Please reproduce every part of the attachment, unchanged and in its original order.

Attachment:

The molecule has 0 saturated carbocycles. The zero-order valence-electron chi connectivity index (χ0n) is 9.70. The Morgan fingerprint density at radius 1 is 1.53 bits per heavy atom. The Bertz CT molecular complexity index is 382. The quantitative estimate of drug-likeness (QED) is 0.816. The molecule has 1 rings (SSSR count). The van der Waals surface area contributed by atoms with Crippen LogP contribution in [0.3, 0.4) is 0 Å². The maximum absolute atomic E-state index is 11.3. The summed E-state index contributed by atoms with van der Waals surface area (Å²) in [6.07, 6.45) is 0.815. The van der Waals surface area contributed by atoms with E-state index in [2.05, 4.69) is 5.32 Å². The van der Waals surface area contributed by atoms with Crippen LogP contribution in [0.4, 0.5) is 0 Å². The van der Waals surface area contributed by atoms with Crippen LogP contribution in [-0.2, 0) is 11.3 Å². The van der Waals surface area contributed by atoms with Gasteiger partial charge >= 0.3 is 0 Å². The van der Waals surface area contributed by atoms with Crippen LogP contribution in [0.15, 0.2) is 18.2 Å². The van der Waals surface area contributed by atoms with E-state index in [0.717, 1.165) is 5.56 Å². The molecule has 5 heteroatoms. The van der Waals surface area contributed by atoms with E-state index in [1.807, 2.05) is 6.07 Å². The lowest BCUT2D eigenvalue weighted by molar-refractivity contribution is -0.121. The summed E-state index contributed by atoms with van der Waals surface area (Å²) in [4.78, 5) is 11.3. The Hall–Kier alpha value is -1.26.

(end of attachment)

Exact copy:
The molecule has 0 saturated carbocycles. The zero-order valence-electron chi connectivity index (χ0n) is 9.70. The Morgan fingerprint density at radius 1 is 1.53 bits per heavy atom. The Bertz CT molecular complexity index is 382. The quantitative estimate of drug-likeness (QED) is 0.816. The molecule has 1 rings (SSSR count). The van der Waals surface area contributed by atoms with Crippen LogP contribution in [0.3, 0.4) is 0 Å². The maximum absolute atomic E-state index is 11.3. The summed E-state index contributed by atoms with van der Waals surface area (Å²) in [6.07, 6.45) is 0.815. The van der Waals surface area contributed by atoms with E-state index in [2.05, 4.69) is 5.32 Å². The van der Waals surface area contributed by atoms with Crippen LogP contribution in [0.4, 0.5) is 0 Å². The van der Waals surface area contributed by atoms with Crippen LogP contribution in [-0.2, 0) is 11.3 Å². The van der Waals surface area contributed by atoms with Gasteiger partial charge >= 0.3 is 0 Å². The van der Waals surface area contributed by atoms with Crippen LogP contribution in [0.15, 0.2) is 18.2 Å². The van der Waals surface area contributed by atoms with E-state index in [0.717, 1.165) is 5.56 Å². The molecule has 5 heteroatoms. The van der Waals surface area contributed by atoms with E-state index in [1.807, 2.05) is 6.07 Å². The lowest BCUT2D eigenvalue weighted by molar-refractivity contribution is -0.121. The summed E-state index contributed by atoms with van der Waals surface area (Å²) in [4.78, 5) is 11.3. The Hall–Kier alpha value is -1.26.